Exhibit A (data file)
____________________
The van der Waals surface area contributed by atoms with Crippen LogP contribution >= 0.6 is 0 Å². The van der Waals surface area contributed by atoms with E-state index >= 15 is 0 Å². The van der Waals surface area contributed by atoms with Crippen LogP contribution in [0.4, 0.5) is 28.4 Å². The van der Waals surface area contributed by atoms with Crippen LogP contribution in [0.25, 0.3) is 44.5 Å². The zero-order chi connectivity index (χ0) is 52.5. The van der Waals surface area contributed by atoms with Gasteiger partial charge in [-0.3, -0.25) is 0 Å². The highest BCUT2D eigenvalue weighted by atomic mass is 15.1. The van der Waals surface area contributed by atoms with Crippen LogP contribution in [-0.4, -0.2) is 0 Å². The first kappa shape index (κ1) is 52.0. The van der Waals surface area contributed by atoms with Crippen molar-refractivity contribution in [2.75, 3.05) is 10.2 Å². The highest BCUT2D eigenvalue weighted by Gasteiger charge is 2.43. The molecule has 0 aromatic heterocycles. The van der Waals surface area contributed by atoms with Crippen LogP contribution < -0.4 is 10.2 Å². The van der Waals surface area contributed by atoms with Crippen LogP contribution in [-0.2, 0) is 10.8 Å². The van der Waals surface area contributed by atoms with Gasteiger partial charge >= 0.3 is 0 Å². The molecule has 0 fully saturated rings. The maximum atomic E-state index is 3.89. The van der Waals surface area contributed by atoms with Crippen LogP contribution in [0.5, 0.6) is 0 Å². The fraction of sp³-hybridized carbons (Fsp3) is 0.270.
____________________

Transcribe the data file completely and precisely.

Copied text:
The van der Waals surface area contributed by atoms with Crippen LogP contribution >= 0.6 is 0 Å². The van der Waals surface area contributed by atoms with E-state index >= 15 is 0 Å². The van der Waals surface area contributed by atoms with Crippen LogP contribution in [0.4, 0.5) is 28.4 Å². The van der Waals surface area contributed by atoms with Crippen LogP contribution in [0.25, 0.3) is 44.5 Å². The zero-order chi connectivity index (χ0) is 52.5. The van der Waals surface area contributed by atoms with Gasteiger partial charge in [-0.3, -0.25) is 0 Å². The highest BCUT2D eigenvalue weighted by atomic mass is 15.1. The van der Waals surface area contributed by atoms with Crippen LogP contribution in [-0.4, -0.2) is 0 Å². The first kappa shape index (κ1) is 52.0. The van der Waals surface area contributed by atoms with Crippen molar-refractivity contribution in [2.75, 3.05) is 10.2 Å². The highest BCUT2D eigenvalue weighted by Gasteiger charge is 2.43. The molecule has 0 aromatic heterocycles. The van der Waals surface area contributed by atoms with Crippen LogP contribution < -0.4 is 10.2 Å². The van der Waals surface area contributed by atoms with Crippen LogP contribution in [-0.2, 0) is 10.8 Å². The van der Waals surface area contributed by atoms with Gasteiger partial charge >= 0.3 is 0 Å². The molecule has 0 fully saturated rings. The maximum atomic E-state index is 3.89. The van der Waals surface area contributed by atoms with Crippen LogP contribution in [0.5, 0.6) is 0 Å². The fraction of sp³-hybridized carbons (Fsp3) is 0.270.